thousands of persons, from within and without the city, cheered and
gloried when the magnificent procession at last began to pass. The
line of march was many miles long, and for hours the societies forming
it passed the reviewing stands. Never since the day of the Chicago
fire, when every one was in terror and hastening to save life and
property, had the business of the city been so absolutely suspended.
Once it was for stern danger and necessity. Now it was to rejoice over
the progress of the world, shared in so full a degree by that
once-stricken city.

This one was the civic parade through the business portion of
Chicago. The governors of the States and Territories, with their
staffs, rode at the head of the procession in the order in which the
States were admitted into the Union. There were symbolical floats
without number, and everything else that could give interest to such a
cavalcade.

The next day was the day of importance at the Fair, as Thursday had
been in the heart of the city. It was dedication day, the anni-
versary of the landing of Columbus. A military parade composed of the
officials and guests taking part in the ceremonies, escorted by
cavalry and artillery, marched to the grounds and entered the great
building of Manufactures and Liberal Arts, where the exer- cises were
to be held. The actual ceremonies began at 1 : 30 o'clock in this
building. The programme was arranged as follows :

1. "Columbus March," composed by Professor John K. Paine, of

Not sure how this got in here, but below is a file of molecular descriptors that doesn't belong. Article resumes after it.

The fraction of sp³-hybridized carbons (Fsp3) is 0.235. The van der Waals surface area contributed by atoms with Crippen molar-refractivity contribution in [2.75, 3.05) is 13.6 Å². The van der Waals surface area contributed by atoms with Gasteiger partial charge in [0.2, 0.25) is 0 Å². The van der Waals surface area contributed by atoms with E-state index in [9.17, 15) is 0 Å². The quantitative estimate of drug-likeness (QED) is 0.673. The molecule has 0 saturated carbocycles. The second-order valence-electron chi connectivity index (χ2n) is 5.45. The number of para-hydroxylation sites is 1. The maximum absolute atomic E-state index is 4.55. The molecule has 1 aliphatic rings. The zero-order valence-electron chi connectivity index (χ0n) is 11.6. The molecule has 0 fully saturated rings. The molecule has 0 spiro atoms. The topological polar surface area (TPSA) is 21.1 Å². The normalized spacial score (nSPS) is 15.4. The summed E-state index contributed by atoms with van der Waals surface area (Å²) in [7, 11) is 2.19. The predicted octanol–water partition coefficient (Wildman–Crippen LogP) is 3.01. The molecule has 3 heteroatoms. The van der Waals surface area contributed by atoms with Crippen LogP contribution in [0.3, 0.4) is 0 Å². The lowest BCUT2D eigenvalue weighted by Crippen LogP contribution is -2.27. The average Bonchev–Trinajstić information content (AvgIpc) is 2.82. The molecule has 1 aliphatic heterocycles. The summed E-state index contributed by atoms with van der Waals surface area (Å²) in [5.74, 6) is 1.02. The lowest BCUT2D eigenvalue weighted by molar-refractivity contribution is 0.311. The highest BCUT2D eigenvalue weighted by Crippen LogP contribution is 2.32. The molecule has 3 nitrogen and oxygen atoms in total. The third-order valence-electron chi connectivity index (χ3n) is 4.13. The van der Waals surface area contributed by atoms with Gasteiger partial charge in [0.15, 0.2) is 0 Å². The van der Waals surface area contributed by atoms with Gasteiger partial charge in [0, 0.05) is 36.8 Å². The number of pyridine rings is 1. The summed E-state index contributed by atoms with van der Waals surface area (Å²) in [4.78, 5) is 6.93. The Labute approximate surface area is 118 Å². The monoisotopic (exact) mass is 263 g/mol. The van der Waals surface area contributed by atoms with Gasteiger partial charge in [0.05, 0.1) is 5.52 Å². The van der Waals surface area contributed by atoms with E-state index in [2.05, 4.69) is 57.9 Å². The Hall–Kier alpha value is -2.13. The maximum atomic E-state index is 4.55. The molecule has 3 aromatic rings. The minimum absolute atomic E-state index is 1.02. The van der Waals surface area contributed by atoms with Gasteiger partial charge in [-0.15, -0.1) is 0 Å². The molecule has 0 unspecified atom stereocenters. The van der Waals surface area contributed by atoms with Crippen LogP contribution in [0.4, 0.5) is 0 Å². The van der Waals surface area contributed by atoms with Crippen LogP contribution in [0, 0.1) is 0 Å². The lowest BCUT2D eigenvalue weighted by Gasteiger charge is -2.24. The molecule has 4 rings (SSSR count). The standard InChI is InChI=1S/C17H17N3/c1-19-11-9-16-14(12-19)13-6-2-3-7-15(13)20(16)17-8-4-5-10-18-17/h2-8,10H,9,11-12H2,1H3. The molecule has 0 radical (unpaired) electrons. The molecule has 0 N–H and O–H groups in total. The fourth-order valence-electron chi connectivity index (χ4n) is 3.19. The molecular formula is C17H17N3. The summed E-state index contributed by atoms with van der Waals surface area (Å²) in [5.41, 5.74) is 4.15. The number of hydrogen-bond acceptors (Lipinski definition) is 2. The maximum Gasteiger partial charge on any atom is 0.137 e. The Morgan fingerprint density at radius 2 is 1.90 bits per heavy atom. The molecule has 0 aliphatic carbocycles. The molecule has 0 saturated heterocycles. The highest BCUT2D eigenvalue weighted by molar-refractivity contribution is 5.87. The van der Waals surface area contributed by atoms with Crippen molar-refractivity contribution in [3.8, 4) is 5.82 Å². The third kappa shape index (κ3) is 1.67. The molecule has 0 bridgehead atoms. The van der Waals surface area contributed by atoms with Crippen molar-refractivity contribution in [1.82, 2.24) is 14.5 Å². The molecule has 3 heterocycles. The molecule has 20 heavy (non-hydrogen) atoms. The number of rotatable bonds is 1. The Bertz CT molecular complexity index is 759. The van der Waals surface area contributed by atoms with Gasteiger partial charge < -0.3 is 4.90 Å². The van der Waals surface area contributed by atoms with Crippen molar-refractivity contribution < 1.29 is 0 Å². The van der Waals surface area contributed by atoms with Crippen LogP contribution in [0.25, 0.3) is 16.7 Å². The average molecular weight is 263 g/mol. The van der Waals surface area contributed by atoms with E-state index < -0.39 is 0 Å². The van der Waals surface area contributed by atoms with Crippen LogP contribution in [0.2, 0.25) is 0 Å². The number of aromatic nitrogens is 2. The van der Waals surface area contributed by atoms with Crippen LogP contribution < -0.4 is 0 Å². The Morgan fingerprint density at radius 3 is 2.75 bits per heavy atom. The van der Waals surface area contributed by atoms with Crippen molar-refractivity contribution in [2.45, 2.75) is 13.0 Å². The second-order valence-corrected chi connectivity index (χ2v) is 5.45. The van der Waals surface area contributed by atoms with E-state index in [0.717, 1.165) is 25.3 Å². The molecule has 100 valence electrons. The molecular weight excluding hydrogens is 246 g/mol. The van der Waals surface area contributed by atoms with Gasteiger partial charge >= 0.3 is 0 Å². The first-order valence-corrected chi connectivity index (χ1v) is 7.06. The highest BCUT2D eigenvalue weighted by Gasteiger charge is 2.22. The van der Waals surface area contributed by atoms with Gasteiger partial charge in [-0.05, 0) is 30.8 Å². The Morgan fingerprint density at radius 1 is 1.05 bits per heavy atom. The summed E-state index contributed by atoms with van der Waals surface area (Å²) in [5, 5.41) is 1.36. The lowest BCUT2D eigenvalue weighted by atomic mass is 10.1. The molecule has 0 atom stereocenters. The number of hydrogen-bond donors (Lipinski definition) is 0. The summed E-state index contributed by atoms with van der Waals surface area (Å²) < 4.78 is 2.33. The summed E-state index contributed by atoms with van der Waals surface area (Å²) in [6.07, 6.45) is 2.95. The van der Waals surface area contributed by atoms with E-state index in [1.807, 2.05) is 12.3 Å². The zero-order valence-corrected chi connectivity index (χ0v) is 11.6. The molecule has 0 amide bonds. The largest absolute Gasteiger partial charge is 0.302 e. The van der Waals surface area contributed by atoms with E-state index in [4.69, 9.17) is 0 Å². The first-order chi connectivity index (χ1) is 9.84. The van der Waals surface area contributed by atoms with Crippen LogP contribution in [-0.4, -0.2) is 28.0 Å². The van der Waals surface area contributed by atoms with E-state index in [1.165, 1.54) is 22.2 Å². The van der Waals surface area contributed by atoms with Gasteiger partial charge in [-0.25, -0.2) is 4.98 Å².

Cambridge.

2. Prayer by Bishop Charles H. Fowler, D. D., LL. D., of California.

3. Introductory address by Director-General Davis. 

4. Address of welcome and tender of the freedom of the city of
Chicago, by the Hon. Hempstead Washburne, Mayor.

5. Selected recitation from the dedicatory ode, written by Miss
Harriet Monroe, of Chicago ; music by Mr. G. W. Chadwick, of Boston;
reading by Mrs. Sarah C. LeMoyne.

6. Presentation by the Director of Works of the Master Artists of the
Exposition, and award to them of special commemorative medals. Music:
"To the Sons of Art".

7. Address, "Work of the Board of Lady Managers," Mrs. Potter Palmer,
President.

8. Tender of the buildings, on behalf of the World's Columbian
Exposition, by the president thereof, to the President of the World's
Columbian Commission.

9. Presentation of the buildings by the President of the World's
Columbian Commission to the Vice-President of the United States for
dedication.

10. Dedication of the buildings by the Vice-President of the United
States.

11. "Hallelujah Chorus" from the "Messiah". Handel. 

12. Dedicatory oration, the Hon. Henry Watterson, of Kentucky.

13. "Star Spangled Banner" and "Hail Columbia," with full chorus and
orchestral accompaniment.

14. Columbian oration, the Hon. Chauncey M. Depew, of New York.

15. Prayer by His Eminence, Cardinal James Gibbons, of Baltimore. 

16. Chorus, "In Praise of God." Beethoven. 

17. Benediction by the Rev. H. C. McCook, of Philadelphia. 

18. National salute. 

The arrangements of the great building were such that more than
100,000 persons were seated during the exercises, and as many more
found ample standing room within the walls of the ponderous
structure. Everything passed off in entire perfection.

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Wikipedia: Panic of 1893

http://en.wikipedia.org/wiki/Panic_of_1893

The Panic of 1893 was a serious economic depression in the United
States that began in 1893.[1] Similar to the Panic of 1873, it was
marked by the overbuilding and shaky financing of railroads, resulting
in a series of bank failures. Compounding market overbuilding and the